Red Scorpion (Blu-ray)

Posted in: Disc Reviews by J C on June 19th, 2012

(out of 5)



  1. Robin
    06/27/2012 @ 9:06 pm

    “Unfortunately, many indoor and nighttime scenes look hopelessly grainy”

    You should instead be thankful Synapse Films didn’t use any DNR to smooth out the film grain and lose a lot fine details.

    I recommend you to watch these two videos

  2. John Ceballos
    06/28/2012 @ 12:45 am


    Believe it or not, I don’t always go against the grain. (Sorry…I realize that was painful, but I couldn’t resist.)

    The reason I was so harsh on the grain in this particular film is simply because it looked so bad that it jarred me from my movie-watching experience. This isn’t a case where the grain is there because the director thought it looked cool and added texture…it’s there because they almost definitely used cheap film stock.

    I see your point about being thankful that Synapse didn’t DNR the disc into oblivion. But at the end of the day, the nicest thing I can say is that this Blu-ray faithfully reproduces the film’s crappy video presentation. Unfortunately, I still don’t think that’s enough to merit very high marks.

    Thanks very much for the comment and I enjoyed the link to the second video. (On the other hand, I definitely could’ve done without that first 15-minute video with the incredibly condescending guy on the incredibly ugly love seat.)

  3. Michael Durr
    06/28/2012 @ 2:23 pm

    Very thankful this disc came out at all. But I’m with John in the respect that some movies it is really hard to give a positive video score when the film stock is so worn and there is nothing but pixelation, grain and dirt. I remember watching Elvis when it made it to dvd, and the picture was just so awful. Sure they didn’t artificially clean it up, but there was some really rough patches there.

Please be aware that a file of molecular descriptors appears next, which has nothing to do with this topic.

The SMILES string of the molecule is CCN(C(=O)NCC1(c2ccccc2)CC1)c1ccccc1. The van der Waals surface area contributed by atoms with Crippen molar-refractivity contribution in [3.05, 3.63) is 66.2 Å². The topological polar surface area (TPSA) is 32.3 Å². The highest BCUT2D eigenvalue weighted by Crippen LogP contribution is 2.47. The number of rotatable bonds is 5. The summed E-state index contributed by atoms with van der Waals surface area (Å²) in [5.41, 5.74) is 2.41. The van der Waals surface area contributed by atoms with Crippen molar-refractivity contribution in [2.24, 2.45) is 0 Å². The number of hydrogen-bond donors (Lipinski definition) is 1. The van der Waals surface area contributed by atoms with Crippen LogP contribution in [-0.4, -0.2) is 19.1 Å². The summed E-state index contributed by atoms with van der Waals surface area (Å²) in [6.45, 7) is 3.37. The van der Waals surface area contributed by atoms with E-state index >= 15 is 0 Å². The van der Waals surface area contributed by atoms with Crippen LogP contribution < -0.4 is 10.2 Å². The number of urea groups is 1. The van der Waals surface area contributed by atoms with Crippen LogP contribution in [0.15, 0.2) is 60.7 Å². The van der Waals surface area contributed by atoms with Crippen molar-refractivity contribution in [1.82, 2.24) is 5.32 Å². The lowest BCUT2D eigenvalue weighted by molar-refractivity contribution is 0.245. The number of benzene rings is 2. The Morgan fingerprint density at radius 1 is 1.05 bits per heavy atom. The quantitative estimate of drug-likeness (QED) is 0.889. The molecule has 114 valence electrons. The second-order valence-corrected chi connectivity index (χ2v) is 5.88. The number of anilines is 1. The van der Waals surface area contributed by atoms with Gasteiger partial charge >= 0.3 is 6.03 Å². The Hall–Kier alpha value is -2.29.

4. Robin
    06/28/2012 @ 2:36 pm

    Ok, i thought you were one of those guys who hated film grain and loved DNR.

    I don’t know the budget for this film, but it was probably pretty low budget, compared to high budget American films. They used the cheaper, higher sensitive film stock. That would explain the high amount of film grain in this film.

    Zaranyzerak, who made the video you didn’t like, is an knowledgable film buff who knows his stuff. In that video he was sick and tired of people who complained about grainy films. On his vidoes in comments and on the internet. So, he was a bit upset and angry.

    Check out his other videos, where he is calmer and more relaxed. I personally like his vidoes and find him, knowledable, funny and kind fellow.

  5. John Ceballos
    06/28/2012 @ 3:09 pm

    @ Michael
    Agree. Even though I obviously didn’t love the movie itself, it’s absolutely a good thing that it got a proper Blu-ray release. (I did my best to convey this in the “Final Thoughts.”)

    @ Robin
    Definitely not one of those guys.

    I’ve got not love for DNR…but I also have no love for grain when it’s solely the result of poor lighting and cheap film stock rather than something that actually enhances a film. In those instances, I think I’d still take authentic grain over DNR…but I’m sure you understand it also means I can’t go very high with my video score.

    As far as Zaranyzerak, it’s obvious that he really knows his stuff. It’s just that particular video wasn’t very pleasant to watch. I sympathize because I don’t deal with fools very well either. (And it’s why you won’t see me making any YouTube videos.) I’ll check out his stuff when I have time.

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